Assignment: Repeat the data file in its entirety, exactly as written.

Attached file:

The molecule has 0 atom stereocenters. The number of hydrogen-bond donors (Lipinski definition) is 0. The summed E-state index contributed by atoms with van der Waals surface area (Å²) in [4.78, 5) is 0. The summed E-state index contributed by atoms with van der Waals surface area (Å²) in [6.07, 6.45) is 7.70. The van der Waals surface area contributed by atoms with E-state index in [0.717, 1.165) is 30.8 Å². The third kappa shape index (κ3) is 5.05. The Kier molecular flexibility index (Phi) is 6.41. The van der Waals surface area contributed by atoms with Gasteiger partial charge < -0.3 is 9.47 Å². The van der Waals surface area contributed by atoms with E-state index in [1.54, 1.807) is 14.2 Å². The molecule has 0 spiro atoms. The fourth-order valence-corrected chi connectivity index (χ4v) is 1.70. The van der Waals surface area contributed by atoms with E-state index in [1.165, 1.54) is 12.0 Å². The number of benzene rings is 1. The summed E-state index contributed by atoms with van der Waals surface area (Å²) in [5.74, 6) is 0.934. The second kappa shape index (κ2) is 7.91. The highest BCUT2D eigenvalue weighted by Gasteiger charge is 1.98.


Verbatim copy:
The molecule has 0 atom stereocenters. The number of hydrogen-bond donors (Lipinski definition) is 0. The summed E-state index contributed by atoms with van der Waals surface area (Å²) in [4.78, 5) is 0. The summed E-state index contributed by atoms with van der Waals surface area (Å²) in [6.07, 6.45) is 7.70. The van der Waals surface area contributed by atoms with E-state index in [0.717, 1.165) is 30.8 Å². The third kappa shape index (κ3) is 5.05. The Kier molecular flexibility index (Phi) is 6.41. The van der Waals surface area contributed by atoms with Gasteiger partial charge < -0.3 is 9.47 Å². The van der Waals surface area contributed by atoms with E-state index in [1.54, 1.807) is 14.2 Å². The molecule has 0 spiro atoms. The fourth-order valence-corrected chi connectivity index (χ4v) is 1.70. The van der Waals surface area contributed by atoms with E-state index in [1.165, 1.54) is 12.0 Å². The number of benzene rings is 1. The summed E-state index contributed by atoms with van der Waals surface area (Å²) in [5.74, 6) is 0.934. The second kappa shape index (κ2) is 7.91. The highest BCUT2D eigenvalue weighted by Gasteiger charge is 1.98.